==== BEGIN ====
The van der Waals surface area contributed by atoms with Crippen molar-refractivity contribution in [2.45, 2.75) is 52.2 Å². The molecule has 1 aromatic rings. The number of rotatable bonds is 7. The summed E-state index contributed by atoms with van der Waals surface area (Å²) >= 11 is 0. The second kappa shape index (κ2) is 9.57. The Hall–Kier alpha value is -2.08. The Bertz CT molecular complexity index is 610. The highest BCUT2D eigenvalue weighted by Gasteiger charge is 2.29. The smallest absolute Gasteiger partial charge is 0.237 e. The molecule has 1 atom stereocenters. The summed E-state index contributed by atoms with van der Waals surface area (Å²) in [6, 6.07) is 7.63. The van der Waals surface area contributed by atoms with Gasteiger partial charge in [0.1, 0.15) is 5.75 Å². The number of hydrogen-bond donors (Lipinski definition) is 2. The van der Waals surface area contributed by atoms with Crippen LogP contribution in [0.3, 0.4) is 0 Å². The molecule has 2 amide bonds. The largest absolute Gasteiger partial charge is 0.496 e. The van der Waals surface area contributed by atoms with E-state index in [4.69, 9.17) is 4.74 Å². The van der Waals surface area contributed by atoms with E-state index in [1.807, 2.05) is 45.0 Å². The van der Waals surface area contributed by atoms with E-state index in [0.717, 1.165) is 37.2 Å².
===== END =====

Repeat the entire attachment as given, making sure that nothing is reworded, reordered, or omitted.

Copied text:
The van der Waals surface area contributed by atoms with Crippen molar-refractivity contribution in [2.45, 2.75) is 52.2 Å². The molecule has 1 aromatic rings. The number of rotatable bonds is 7. The summed E-state index contributed by atoms with van der Waals surface area (Å²) >= 11 is 0. The second kappa shape index (κ2) is 9.57. The Hall–Kier alpha value is -2.08. The Bertz CT molecular complexity index is 610. The highest BCUT2D eigenvalue weighted by Gasteiger charge is 2.29. The smallest absolute Gasteiger partial charge is 0.237 e. The molecule has 1 atom stereocenters. The summed E-state index contributed by atoms with van der Waals surface area (Å²) in [6, 6.07) is 7.63. The van der Waals surface area contributed by atoms with Gasteiger partial charge in [0.1, 0.15) is 5.75 Å². The number of hydrogen-bond donors (Lipinski definition) is 2. The van der Waals surface area contributed by atoms with Crippen LogP contribution in [0.3, 0.4) is 0 Å². The molecule has 2 amide bonds. The largest absolute Gasteiger partial charge is 0.496 e. The van der Waals surface area contributed by atoms with E-state index in [4.69, 9.17) is 4.74 Å². The van der Waals surface area contributed by atoms with E-state index in [1.807, 2.05) is 45.0 Å². The van der Waals surface area contributed by atoms with E-state index in [0.717, 1.165) is 37.2 Å².